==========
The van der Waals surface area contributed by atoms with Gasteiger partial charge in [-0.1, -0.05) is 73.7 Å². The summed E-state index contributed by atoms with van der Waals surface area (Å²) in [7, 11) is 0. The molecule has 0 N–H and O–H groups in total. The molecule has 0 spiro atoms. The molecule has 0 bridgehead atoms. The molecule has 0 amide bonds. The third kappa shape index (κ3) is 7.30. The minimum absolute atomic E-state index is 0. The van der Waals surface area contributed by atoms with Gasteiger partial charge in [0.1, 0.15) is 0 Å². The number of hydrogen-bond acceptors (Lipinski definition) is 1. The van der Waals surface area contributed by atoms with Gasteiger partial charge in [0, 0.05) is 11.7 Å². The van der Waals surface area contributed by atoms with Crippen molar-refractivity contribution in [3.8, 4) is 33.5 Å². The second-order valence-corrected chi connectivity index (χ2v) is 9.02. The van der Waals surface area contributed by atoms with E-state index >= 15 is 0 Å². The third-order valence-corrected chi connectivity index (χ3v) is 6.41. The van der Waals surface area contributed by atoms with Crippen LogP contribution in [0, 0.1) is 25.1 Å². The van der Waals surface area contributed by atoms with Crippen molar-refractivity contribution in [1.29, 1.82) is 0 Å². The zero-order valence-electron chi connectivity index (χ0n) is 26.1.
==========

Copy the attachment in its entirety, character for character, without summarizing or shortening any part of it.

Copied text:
The van der Waals surface area contributed by atoms with Gasteiger partial charge in [-0.1, -0.05) is 73.7 Å². The summed E-state index contributed by atoms with van der Waals surface area (Å²) in [7, 11) is 0. The molecule has 0 N–H and O–H groups in total. The molecule has 0 spiro atoms. The molecule has 0 bridgehead atoms. The molecule has 0 amide bonds. The third kappa shape index (κ3) is 7.30. The minimum absolute atomic E-state index is 0. The van der Waals surface area contributed by atoms with Gasteiger partial charge in [0.1, 0.15) is 0 Å². The number of hydrogen-bond acceptors (Lipinski definition) is 1. The van der Waals surface area contributed by atoms with Gasteiger partial charge in [0, 0.05) is 11.7 Å². The van der Waals surface area contributed by atoms with Crippen molar-refractivity contribution in [3.8, 4) is 33.5 Å². The second-order valence-corrected chi connectivity index (χ2v) is 9.02. The van der Waals surface area contributed by atoms with E-state index >= 15 is 0 Å². The third-order valence-corrected chi connectivity index (χ3v) is 6.41. The van der Waals surface area contributed by atoms with Crippen LogP contribution in [0, 0.1) is 25.1 Å². The van der Waals surface area contributed by atoms with Crippen molar-refractivity contribution in [1.29, 1.82) is 0 Å². The zero-order valence-electron chi connectivity index (χ0n) is 26.1.